Instead of getting demoralized due to rampant discrimination in her lifetime, she dedicated her time to prove to the world that Blacks can excel in what they do. Watts affirms that a positive attitude, like that of Zora distinguishes her from the rest of the Blacks who feel inferior to the Whites (Xroads, 2018). Through her self-determination and positivity, Zora coped with bad experiences in a school dominated by Whites which made her self-confidence to grow. Unlike her Black counterparts, discrimination did not make her angry. Zora describes all human beings as equal by virtue of being human. The fact that some people have a different color does not make them less of human beings. Finally, Zora describes her happiness as a result of being herself in everything she does. Zora’s story depicts a visionary Black role model who defied the forces of racial discrimination to excel in life (Xroads, 2018).
Both “The Color of Success” and “How it Feels to Be Colored Me” have the themes of racial discrimination, the success of Blacks amidst odds and Black inferiority. Watts and Zora come out as visionary role models who excel amidst all odds. Instead of listening to discouraging remarks from their Black counterparts, they worked hard and proved that Blacks can also succeed in life. Their stories prove the fact that racial discrimination is not a greater impediment to success as the inferior attitude of Blacks towards their success.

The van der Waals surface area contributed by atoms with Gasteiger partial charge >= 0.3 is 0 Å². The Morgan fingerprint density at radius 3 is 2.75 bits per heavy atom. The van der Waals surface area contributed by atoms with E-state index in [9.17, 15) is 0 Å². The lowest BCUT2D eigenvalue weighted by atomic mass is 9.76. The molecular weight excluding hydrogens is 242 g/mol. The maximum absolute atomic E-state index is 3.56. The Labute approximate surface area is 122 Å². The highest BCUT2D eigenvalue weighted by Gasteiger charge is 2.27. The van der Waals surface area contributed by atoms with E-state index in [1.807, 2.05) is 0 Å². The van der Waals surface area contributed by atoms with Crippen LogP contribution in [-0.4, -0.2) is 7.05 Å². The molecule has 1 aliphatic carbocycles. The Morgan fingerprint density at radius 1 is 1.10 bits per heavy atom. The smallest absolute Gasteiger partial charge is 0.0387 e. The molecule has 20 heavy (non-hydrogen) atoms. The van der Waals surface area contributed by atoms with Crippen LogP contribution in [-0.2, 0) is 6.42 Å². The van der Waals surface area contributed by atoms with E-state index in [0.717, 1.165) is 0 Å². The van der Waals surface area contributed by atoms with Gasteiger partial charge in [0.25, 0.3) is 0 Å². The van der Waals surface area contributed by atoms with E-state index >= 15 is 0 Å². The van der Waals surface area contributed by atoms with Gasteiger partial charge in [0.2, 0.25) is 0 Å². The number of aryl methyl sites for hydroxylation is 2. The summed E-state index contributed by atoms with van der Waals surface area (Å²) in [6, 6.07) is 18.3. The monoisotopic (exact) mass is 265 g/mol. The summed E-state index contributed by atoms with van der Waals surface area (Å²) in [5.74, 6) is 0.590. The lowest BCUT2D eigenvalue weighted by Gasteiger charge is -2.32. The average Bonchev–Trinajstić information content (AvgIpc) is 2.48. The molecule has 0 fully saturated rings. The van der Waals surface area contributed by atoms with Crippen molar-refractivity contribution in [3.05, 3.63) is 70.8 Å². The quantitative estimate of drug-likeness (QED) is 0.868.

Xroads Virginia. (2018). How It Feels to Be Colored Me. Xroads.virginia.edu. Retrieved 27 March 2018, from http://xroads.virginia.edu/~ma01/grand-jean/hurston/chapters/how.html
Watts Eric (2003). The Color of Success. The Norton Sampler, 6th Edition. Ed. Thomas Cooley. New, York, NY: W. W. Norton and Company, 2003. 140- 143